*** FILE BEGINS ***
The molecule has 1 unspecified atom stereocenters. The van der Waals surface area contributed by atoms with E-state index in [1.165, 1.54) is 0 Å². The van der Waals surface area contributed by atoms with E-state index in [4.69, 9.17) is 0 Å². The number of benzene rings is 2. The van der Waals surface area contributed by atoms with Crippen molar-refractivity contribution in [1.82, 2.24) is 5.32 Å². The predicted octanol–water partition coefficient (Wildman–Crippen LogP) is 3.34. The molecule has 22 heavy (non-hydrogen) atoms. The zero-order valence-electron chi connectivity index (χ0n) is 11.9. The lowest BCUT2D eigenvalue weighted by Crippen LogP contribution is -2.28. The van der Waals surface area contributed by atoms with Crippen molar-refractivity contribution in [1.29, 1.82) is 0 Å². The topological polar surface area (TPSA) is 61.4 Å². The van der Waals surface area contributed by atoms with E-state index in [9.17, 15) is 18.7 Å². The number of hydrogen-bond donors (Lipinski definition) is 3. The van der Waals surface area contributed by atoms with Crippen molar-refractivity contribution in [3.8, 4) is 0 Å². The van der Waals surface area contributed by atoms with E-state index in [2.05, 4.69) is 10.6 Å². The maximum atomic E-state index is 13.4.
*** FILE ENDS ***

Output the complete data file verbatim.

The molecule has 1 unspecified atom stereocenters. The van der Waals surface area contributed by atoms with E-state index in [1.165, 1.54) is 0 Å². The van der Waals surface area contributed by atoms with E-state index in [4.69, 9.17) is 0 Å². The number of benzene rings is 2. The van der Waals surface area contributed by atoms with Crippen molar-refractivity contribution in [1.82, 2.24) is 5.32 Å². The predicted octanol–water partition coefficient (Wildman–Crippen LogP) is 3.34. The molecule has 22 heavy (non-hydrogen) atoms. The zero-order valence-electron chi connectivity index (χ0n) is 11.9. The lowest BCUT2D eigenvalue weighted by Crippen LogP contribution is -2.28. The van der Waals surface area contributed by atoms with Crippen molar-refractivity contribution in [1.29, 1.82) is 0 Å². The topological polar surface area (TPSA) is 61.4 Å². The van der Waals surface area contributed by atoms with E-state index in [9.17, 15) is 18.7 Å². The number of hydrogen-bond donors (Lipinski definition) is 3. The van der Waals surface area contributed by atoms with Crippen molar-refractivity contribution in [3.8, 4) is 0 Å². The van der Waals surface area contributed by atoms with E-state index in [2.05, 4.69) is 10.6 Å². The maximum atomic E-state index is 13.4.